j defunct politicians aud advocates of obsolete ideat,
' Rather up the fragments end prepare them for
j decent burial. "Eel tho dead bury their dead. ,
Whother the Church so long tbo bulwark of tbla
system or organiic J tyranny, shall learn wisdom
! !rum '" fate of political partios, and making a tir
eh ,ue of necessity, shall wheel into the ranks of pro
hung jS'"' and reform; or whether it will continue t'
, "PPose God's work until his consuming wrath shall
ucstroy it utterly, time nione caa enow, itisre
I ' cheering omens in certain directions, Dul II
remains to be seen bow extensive they will
move. Tho moral barometer at Brooklyn, indU
ce" Public sentiment is rising, Ilerei Ett
'illustration.. Somo Bve or six years ago a writer
j'" lork Independent, spoke or Mr. Oari
' "n as an "intidel of the most degraded olasi."
the)1" iow of be relation Mr. Beechor sustained to
j tne Independent, and knowiug how the warm pul;
! eatione in favor of freedom beat in the breast of
j Iuis modern Boanerges, a friend addressed bim a
I lot'" of inquiry to ascertain whether be endorsed
109 "ft'''""' ff tho contributor. Mr. Beecher
! IjoliCd at Mr. Garrison's self-sacriGcing devotion
j tu ''uulaD equality, and then at grim Orthodoxy;
elt'r"' reieuuu,. . .no gr.ve, sun couciuu.ui;
that discretion was the better part of valor, de
dined answering the plain interrogatory of hie
friend. Tbe voice was tbe voice of Jacob, but tha
hands were tbo hands of Esau. Time rolls on;
the world moves, the race progresses, and tha
church, with all her inertia, cabnot stitid woU,
jetill. To' day it ii safe, and eojiii'cnt'j esptdioiit..'
,ur "onrJ " ru "cu" ' " " '
i i. i i. i- j ii - ' i.
P" ?ur" c" "P"' K.
ibtcn iu uts worus;
"Now at tbe beginning of this great (Anti-Slavery)
woik, whose period miii We fcelebrate to-.
night, God did not call t5e .rcat or the many, iui
his voice sounded Cist in the ears of tbe humble
and tho few. I call you to remember that this
great work was not begun by tbe church. Courts
and assemblies were not called to head tbe resis-
tauce to slavery. It was hot the legislature of thl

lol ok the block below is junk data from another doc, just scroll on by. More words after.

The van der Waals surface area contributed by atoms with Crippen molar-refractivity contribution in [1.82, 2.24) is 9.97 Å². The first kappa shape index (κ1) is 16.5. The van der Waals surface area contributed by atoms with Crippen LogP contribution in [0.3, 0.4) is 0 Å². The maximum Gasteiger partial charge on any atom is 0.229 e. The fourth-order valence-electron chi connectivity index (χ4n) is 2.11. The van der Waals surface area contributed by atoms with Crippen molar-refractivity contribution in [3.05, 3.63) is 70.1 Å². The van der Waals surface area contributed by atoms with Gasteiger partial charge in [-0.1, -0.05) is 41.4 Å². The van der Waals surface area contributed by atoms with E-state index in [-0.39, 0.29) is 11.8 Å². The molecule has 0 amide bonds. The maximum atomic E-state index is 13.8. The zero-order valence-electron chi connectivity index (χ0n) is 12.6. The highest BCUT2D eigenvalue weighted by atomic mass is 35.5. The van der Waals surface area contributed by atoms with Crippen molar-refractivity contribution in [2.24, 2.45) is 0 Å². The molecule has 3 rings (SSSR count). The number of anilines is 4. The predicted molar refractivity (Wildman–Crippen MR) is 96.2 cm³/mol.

state. It was not any part of organized
whatever that inaugeiated this revolution against
slavery. All theso things had too touch to tela
care of to bo liblo to risk any thing for ah unpop
ular jus. ice. They were all asleep, and when the) .
voice sounded, none of theiii tn'ew it to be the oici
of God. The men who first agitated in leKatf ot
liberty ini against slavery, wore tbe trdeSt mar
tyrs this age hue s'oen. it is but a pleasant majr,
nuni'mity to opoak well of those with whom you
differ iu many vely rnatbriul respects, and thought
I am cot on his side, I ciuat bear witness to thi
fidelity cf such a man Ea Wm. Lloyd Garrison.
It may be hard for eome to bbllovb that be trfte end
of the oariiost and noblest of tl.oae ilicirtilBbhti
God employed for the over thro of o'pbfeEBlott
among tie - he that has been the sboiifga of th8
ministry and the cht'tch, and hosb tohRdS has
walked td and frd through ttl's' land ti'bld persecu
tions scarcely paralleled in modern times. And;
yet, alter all, one thing cannot bb' denied, that
there has arisen no more stalwart and heroic- mad
iu any oge, to lalor for freedom, fo declare slaver
to be iniquitous, and from tiie Srit to spcu& (intein
pared words, but words that were uolempered, only
bscuuse ill trie might of wickedness, and in tha
strength of his fooling thbre was ho liirio for mea
suring. The ages ure more just than the year
in which a thiug takes place; and by and by, when!
you end 1 are gc'oo down bcluvr the horizon, ard
men see none cf us; they will behold, eta?id!o(5
high as a star, such a man asWm. Lloyd Garrison;
on account of his Christian opposition to slavery;
Many and many a man will be remembered onl
becauso he threw dirt at bim.
'Tbe beginnings of this strife were fiill of tumuli,
rage and violence. Almost every Organization ia
society Was eet against this reformation. Th
family, ttie ebttool, colleges, callouses; parlies and
legislatures were against it. Churches, presby
teries, synods, and assemblies, were against it.
it. i i - r : . -:
uuarus 01 P""'1'"". ouu.u. """
T. , . J 11 1. T V. 1. A
were against u. Dangers ami oronars, nuuuin
and shipers, makers and venders were against il.
Every thing was against it. Time after time they
killed it. Argument upon argument was burlsd
at it. Resolution upon n fjlutiofi was aimed ai it.
Never was tbe loll to'.lud at an rising spirit of
ievo!utioD, oficner than at tho death of tbe risiof
spirit of Anti-Slavery. And what was tbe resaltf
Just the same as tha result that followed Herod'
attempt to kill Chris1.. He slew a few babe of
Bethlehem; bill Cbridt was not touched. He greV
to the stature of a man, and became the RJnef
of the world,"
1 bave made this Iongthy extreot from on of
Mr. Boebher's reoent sermons for fir 6 reason;
First, as iudicsting tbe progiess of a man,' who,
at years ego durit not set bis indignant foot opoa
the foul slander, that ihe nublosl reformer' of lb(f
age, wa an "iugdol of the most degraded oiatal"
But, mainly as having an important beariog upon
the topio under eorYidcruii n,--tl. lossoo to b
learned from Juhn' Clown's Mtack upon th Gibax-'
altar of modern iniquity. In th graphic delinea
tion of the obstaoles which beet tha ami-ilafary
movtment, and th triumphent victory it ti
achieved over tbe united host of dMlroess, wi